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Updated: November 9, 2013 23:10 IST

Arrambam: Mission to “mass”

  • Baradwaj Rangan
Comment (10)   ·   print   ·   T  T  
entertaining Arrambam
entertaining Arrambam

Arrambam is a feet-hands-face movie — the kind of hero-centric film made for fans (and you know you’re one if you scream angrily at the screen when a character mocks or insults your idol) who like being teased with their hero’s slow reveal: feet first, then hands, and, finally, to ear-splitting screams and whistles, the face. A lot of filmmakers, when recruited for a feet-hands-face movie, take the easy way out, resorting to fan-appeasing clichés — six songs, five fights, punch lines, the works. Some, like Shankar with his Rajinikanth films, strive for a sensibility midway between that of the rabid fans (who always come first) and those who aren’t especially fans and have showed up just to be entertained.

In Arrambam, Vishnuvardhan manages a reasonable balance. Fans are likely to be delighted with a narrative that pumps up their hero’s strengths (coolness; good comebacks, including a terrific punch line about fingerprints) and downplays his failings (dramatics). And others are likely to come away without feeling too insulted.

For a while, the goings are fairly generic — and in the case of a comedic subplot involving Arjun (Arya) and Anita (Taapsee), downright excruciating. While it’s a relief to be spared of a wisecracking comedian who’s constantly making quips over the hero’s shoulder, Arjun and Anita, after the fiftieth instance of calling each other “baby,” make you wish that one of the numerous firearms in the film had been pointed in their direction.

But once Ashok (Ajith) enlists the services of Arjun, who’s a genius-level hacker, to commit a series of crimes, the film takes off. Ashok’s motives keep us guessing. It’s great to see a big star not worry about his “image” and agree to do scenes like the one where he threatens someone by holding a steam iron over the latter’s infant — and we wonder if he could really be that much of a badass.

Even the heroine (Maya, played by Nayantara) does things you don’t really expect in a feet-hands-face movie. At one point, she shows up in a wet, white shirt thrown over a hot-pink bikini top and micro-mini shorts — none of which would be remarkable if it were a dream scene, a song with the hero, for his eyes only, but here, she attempts to seduce someone else. It’s refreshing to see a non-virginal heroine, even if the part isn’t as well-etched as you’d like it to be.

There’s a sense of Hollywoodian scale in the action sequences (the explosions look cheap and fake, though), and a shootout in a cramped flat is especially well choreographed. And even within the confines of a film where the hero can never be conquered, Arrambam manages, at times, to make Ashok look vulnerable. Arjun manages to outwit Ashok’s hoods, and the cops, too, prove that they aren’t always one step behind.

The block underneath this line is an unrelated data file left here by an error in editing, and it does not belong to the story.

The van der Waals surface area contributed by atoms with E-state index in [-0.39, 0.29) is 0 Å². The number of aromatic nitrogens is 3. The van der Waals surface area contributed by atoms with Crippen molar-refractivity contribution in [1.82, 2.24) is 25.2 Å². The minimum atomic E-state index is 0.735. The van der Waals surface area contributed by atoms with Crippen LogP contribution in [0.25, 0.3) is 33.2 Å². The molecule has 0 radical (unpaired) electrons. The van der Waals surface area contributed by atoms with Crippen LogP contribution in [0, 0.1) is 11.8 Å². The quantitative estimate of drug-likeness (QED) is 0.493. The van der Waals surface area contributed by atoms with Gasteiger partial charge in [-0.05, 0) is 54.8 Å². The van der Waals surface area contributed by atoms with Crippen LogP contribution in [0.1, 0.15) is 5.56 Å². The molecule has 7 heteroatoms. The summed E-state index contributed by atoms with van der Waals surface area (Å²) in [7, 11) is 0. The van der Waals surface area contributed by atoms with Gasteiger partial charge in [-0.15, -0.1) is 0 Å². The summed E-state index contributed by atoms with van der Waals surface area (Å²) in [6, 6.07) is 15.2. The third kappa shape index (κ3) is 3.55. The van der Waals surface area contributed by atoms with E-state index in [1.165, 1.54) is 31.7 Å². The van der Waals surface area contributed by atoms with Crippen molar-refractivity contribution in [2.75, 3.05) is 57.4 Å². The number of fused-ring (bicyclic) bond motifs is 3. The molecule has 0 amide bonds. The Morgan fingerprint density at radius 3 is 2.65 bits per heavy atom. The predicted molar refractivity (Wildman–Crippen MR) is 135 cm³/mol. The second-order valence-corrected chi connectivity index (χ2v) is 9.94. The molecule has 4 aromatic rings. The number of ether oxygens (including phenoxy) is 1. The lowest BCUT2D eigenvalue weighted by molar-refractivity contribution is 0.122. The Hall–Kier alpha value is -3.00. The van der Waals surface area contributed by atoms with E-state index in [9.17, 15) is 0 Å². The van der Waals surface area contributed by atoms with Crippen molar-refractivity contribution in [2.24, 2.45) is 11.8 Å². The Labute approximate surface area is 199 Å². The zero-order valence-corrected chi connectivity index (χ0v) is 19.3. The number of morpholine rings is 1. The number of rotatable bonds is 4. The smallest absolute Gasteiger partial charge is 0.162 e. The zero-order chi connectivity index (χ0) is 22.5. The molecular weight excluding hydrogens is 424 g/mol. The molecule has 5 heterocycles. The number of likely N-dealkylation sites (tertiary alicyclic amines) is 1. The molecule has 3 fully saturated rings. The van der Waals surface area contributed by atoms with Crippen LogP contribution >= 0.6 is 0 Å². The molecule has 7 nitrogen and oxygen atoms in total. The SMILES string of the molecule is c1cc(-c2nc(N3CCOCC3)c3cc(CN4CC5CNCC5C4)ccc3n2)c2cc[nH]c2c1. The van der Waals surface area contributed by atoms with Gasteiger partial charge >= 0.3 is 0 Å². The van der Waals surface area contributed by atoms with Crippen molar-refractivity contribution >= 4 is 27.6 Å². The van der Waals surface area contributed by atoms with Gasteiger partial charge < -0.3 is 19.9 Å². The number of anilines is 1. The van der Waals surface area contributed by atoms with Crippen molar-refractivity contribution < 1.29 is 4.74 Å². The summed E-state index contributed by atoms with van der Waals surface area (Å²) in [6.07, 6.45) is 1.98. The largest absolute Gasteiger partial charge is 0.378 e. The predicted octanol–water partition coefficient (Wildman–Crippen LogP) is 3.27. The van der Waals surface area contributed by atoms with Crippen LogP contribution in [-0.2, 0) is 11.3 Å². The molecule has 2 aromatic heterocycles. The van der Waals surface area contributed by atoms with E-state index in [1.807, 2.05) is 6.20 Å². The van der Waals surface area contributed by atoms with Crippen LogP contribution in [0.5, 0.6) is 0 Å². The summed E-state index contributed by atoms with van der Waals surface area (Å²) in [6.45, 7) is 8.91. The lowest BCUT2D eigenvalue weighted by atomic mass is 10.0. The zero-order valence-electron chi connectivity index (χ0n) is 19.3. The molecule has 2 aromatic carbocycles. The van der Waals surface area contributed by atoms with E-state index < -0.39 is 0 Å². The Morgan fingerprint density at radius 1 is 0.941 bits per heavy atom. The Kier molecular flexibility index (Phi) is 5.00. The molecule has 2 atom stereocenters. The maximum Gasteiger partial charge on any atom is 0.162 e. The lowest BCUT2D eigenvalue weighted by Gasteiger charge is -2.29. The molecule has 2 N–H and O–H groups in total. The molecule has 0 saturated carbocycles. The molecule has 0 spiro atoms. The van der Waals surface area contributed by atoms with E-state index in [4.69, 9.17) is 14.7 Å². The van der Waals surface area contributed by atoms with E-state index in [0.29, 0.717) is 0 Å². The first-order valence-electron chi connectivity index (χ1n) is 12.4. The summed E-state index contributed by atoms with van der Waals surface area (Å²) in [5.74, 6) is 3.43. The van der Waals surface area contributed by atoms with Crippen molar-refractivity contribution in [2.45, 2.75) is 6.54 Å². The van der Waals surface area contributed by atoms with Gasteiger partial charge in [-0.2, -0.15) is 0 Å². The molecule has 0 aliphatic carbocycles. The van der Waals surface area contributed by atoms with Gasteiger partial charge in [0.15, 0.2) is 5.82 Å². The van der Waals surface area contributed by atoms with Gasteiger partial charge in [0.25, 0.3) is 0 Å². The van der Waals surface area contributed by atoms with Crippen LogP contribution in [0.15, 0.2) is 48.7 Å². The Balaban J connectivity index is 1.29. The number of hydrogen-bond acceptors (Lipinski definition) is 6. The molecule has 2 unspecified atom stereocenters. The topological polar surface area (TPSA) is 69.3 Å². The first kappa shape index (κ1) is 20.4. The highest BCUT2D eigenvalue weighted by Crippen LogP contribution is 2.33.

But once the story brings up a Shankar-style flashback, some of the momentum is lost. The quality that made the first half so different — the coolness, the complete lack of family and tear-jerking emotion — gives way to sentiment, and we’ve seen these scenarios too many times to be really affected. I wished the villains had been better, more worthy of their gory deaths. I wished some of the geographical leaps had been better explained. I wished they’d shown how a character survives what looks like a fatal fall.

But I suppose if these concerns had been addressed it would have eaten into the screen time reserved for hero worship. And if you’re a fan, you’d rather see the hero slip on sunglasses and stride in slo-mo, you’d rather see him whiz through the streets of Dubai on a gleaming Ducati, you’d rather see him — while being tortured by the police, hung upside down and dunked into a vat of water — shake his thala stylishly and send droplets spinning across space. Even when feet and hands are tied, the face cannot be overcome.

ARRAMBAM- Diwali treat for Ajith's fan and others enjoy visual treat+ BGM of yuvan + Ajith's mannerism..

from:  saravanan
Posted on: Nov 7, 2013 at 10:51 IST

Arrambam - Aaaaaa

from:  Anand Parameshwar
Posted on: Nov 6, 2013 at 11:01 IST

Low budget movie are much simpler and realistic, there is a screenplay.
High budget movie hero worship, foreign shots, and nothing else. Thala,
heads down.

from:  Vendhan
Posted on: Nov 5, 2013 at 19:31 IST

visual treat is very good.They had spent lot of money to make a such
kind of colorful movie for satisfying thala fans.Director Vishna knows a
successful formula and pulse of Ajith fans.

from:  ram
Posted on: Nov 5, 2013 at 17:55 IST

Its a good Entertainer, to "KEEP IT SIMPLE" its a Mass Movie

from:  Bala
Posted on: Nov 5, 2013 at 15:43 IST

Aarambam was awesome.

from:  MODI
Posted on: Nov 5, 2013 at 13:02 IST

Swordfish in Tamil ! ! !

from:  Sitaraman
Posted on: Nov 5, 2013 at 11:36 IST

it was a complete trash.mankata was far far better.why does people make movies like this.complete waste of time and money

from:  praveen
Posted on: Nov 5, 2013 at 11:12 IST

Good job of making "mediocre" sound "worth it".

from:  B S Kumar
Posted on: Nov 5, 2013 at 09:25 IST

The movie was downright horrible...It had no story to begin with and
was very predictable..large sums of money were wasted in making this
movie..logic seems to take a beating and we are not given proper
explanations as to how the protagonist is able to survive the
fatal(near) fall from a cliff etc..the hacking of swiss bank accounts
is, but laughable..i could go on, but i think i made my point
clear...i request ppl to watch movies like lunchbox or other lesser
known different tamil movies like 6 candles or moodar koodam..they
were different and good..

from:  Aravind
Posted on: Nov 4, 2013 at 20:55 IST
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